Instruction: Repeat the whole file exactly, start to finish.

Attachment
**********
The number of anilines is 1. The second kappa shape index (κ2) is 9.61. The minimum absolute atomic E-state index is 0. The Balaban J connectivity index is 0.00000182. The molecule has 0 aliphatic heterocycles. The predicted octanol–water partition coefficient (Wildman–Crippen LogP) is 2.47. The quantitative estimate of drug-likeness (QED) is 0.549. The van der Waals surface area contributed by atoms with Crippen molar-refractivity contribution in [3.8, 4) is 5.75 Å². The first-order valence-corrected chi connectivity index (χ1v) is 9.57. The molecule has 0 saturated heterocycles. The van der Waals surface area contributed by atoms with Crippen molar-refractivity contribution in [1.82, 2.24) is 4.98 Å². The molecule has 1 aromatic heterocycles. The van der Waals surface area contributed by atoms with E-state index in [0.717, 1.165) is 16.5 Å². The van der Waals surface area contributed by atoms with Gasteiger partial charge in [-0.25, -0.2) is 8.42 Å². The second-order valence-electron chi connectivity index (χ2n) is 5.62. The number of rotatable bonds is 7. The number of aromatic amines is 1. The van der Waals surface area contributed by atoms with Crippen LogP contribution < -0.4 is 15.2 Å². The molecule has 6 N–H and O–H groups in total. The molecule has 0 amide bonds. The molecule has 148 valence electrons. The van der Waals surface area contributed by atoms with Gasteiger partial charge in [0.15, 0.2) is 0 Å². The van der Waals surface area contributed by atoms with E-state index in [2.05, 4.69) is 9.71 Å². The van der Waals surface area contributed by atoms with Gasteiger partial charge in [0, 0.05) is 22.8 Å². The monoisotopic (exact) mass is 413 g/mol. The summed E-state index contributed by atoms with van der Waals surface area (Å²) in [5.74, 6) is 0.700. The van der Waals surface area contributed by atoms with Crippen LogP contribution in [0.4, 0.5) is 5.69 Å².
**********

The number of anilines is 1. The second kappa shape index (κ2) is 9.61. The minimum absolute atomic E-state index is 0. The Balaban J connectivity index is 0.00000182. The molecule has 0 aliphatic heterocycles. The predicted octanol–water partition coefficient (Wildman–Crippen LogP) is 2.47. The quantitative estimate of drug-likeness (QED) is 0.549. The van der Waals surface area contributed by atoms with Crippen molar-refractivity contribution in [3.8, 4) is 5.75 Å². The first-order valence-corrected chi connectivity index (χ1v) is 9.57. The molecule has 0 saturated heterocycles. The van der Waals surface area contributed by atoms with Crippen molar-refractivity contribution in [1.82, 2.24) is 4.98 Å². The molecule has 1 aromatic heterocycles. The van der Waals surface area contributed by atoms with E-state index in [0.717, 1.165) is 16.5 Å². The van der Waals surface area contributed by atoms with Gasteiger partial charge in [-0.25, -0.2) is 8.42 Å². The second-order valence-electron chi connectivity index (χ2n) is 5.62. The number of rotatable bonds is 7. The number of aromatic amines is 1. The van der Waals surface area contributed by atoms with Crippen LogP contribution < -0.4 is 15.2 Å². The molecule has 6 N–H and O–H groups in total. The molecule has 0 amide bonds. The molecule has 148 valence electrons. The van der Waals surface area contributed by atoms with Gasteiger partial charge in [0.15, 0.2) is 0 Å². The van der Waals surface area contributed by atoms with E-state index in [2.05, 4.69) is 9.71 Å². The van der Waals surface area contributed by atoms with Gasteiger partial charge in [0, 0.05) is 22.8 Å². The monoisotopic (exact) mass is 413 g/mol. The summed E-state index contributed by atoms with van der Waals surface area (Å²) in [5.74, 6) is 0.700. The van der Waals surface area contributed by atoms with Crippen LogP contribution in [0.4, 0.5) is 5.69 Å².